NBA's history is marked by its great rivalries, and the first one, possibly the greatest one, was the one between Bill Russell and Wilt Chamberlain. The main difference between them? Russell was always a team-first guy, doing what it takes to win, while Wilt had a reputation of chasing stats and individual accolades. They were portrayed as polar opposites, and that's why most people don't know that even in their playing days, the two were very close friends.
“He'd come by my house on Thanksgiving because we played Philly - Boston the next day, sleep in my bed, eat my food, go out the next day and whip my butt. And my mother would say, 'Wilt, we shouldn't feed Bill so well next time.'”
Wilt Chamberlain, NBA TV
With time, Wilt figured out he can play the game to empower his teammates and win titles, one in Philly and one in LA. But just because Wilt the player might have been self-centered at the beginning of his career, that doesn't mean Wilt the man was. A story about his Warriors teammate Paul Arizin proves that. (You might want to prepare a few tissues.)
Arizin was one of the first NBA superstars. He spent his entire career with the Philadelphia Warriors, and his last three years in the NBA, Arizin played with a young Wilt Chamberlain. If you check Arizin's stats, you'll find a two-year gap - he served with the Marines in the Korean War. That's the kind of guy we're talking about here. Arizin retired and remained friendly but not particularly close with Wilt. It all changed in 1993.
At the age of 12, Paul's granddaughter Stephanie wrote a letter to Wilt asking for an autograph. Wilt missed the letter and the Arizin's figured that was that. Four years later, Wilt called to say he had just seen the letter and reach out to Stephanie. Unfortunately, then 16-year-old Stephanie was dying from an inoperable brain tumor. Excited to receive a phone call from the great Wilt Chamberlain, Stephanie didn't mention her condition. Wilt would learn about that later when Stephanie's father Mike told him.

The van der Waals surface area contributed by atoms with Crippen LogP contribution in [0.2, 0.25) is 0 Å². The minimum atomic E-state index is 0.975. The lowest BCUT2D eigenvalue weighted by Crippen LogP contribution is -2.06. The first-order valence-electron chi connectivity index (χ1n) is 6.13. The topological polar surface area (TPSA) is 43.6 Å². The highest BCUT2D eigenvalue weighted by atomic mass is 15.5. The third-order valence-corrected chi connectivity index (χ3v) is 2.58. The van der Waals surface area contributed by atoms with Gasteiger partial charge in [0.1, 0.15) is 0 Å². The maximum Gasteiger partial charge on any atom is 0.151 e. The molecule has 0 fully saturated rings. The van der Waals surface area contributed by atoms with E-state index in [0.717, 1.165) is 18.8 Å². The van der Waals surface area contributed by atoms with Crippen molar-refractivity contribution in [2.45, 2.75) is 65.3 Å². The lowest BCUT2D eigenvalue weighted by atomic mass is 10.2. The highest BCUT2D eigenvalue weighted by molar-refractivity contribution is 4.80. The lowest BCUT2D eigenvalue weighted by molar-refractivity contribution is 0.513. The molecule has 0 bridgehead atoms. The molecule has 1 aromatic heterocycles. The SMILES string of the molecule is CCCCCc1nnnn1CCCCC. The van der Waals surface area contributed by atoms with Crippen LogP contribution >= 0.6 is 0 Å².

“We lost Steph on July 30, 1997. From the time they first spoke, Wilt called Steph every Friday night for the rest of her life.”
Mike Arizin, The Philadelphia Inquirer
Every Friday night, without fault, Wilt called Stephanie to check in on her and motivate her to enjoy life as much as possible. And that's not the only thing he did. The NBA celebrated its 50th Anniversary by announcing the 50 greatest players in league history - the one where Wilt and MJ had a legendary discussion that ended in Chamberlain burning Jordan. It was a huge event, and Wilt brought Stephanie as his +1. She was in a wheelchair by then, but Wilt made sure she got everything Stephanie wanted. And she wanted one of the most difficult things in basketball.
“Wilt got her Bill Russell's autograph - and he wasn't signing for anyone. But of course, Wilt went over and said, 'Russ, this is for my friend'
Jim Barnett, Warriors YT channel
There's a difference between having an ego and being egotistical. There's no champion in this world that doesn't have a strong ego, an irrational belief in themselves. Wilt may have been near the top in that category, but we should not make the mistake of considering him an egotistical person because of it. The man had a big heart, and the Arizin family can vouch for that.
P.S. The reason Russell didn't sign autographs wasn't because he didn't want to make time for fans. Quite the contrary.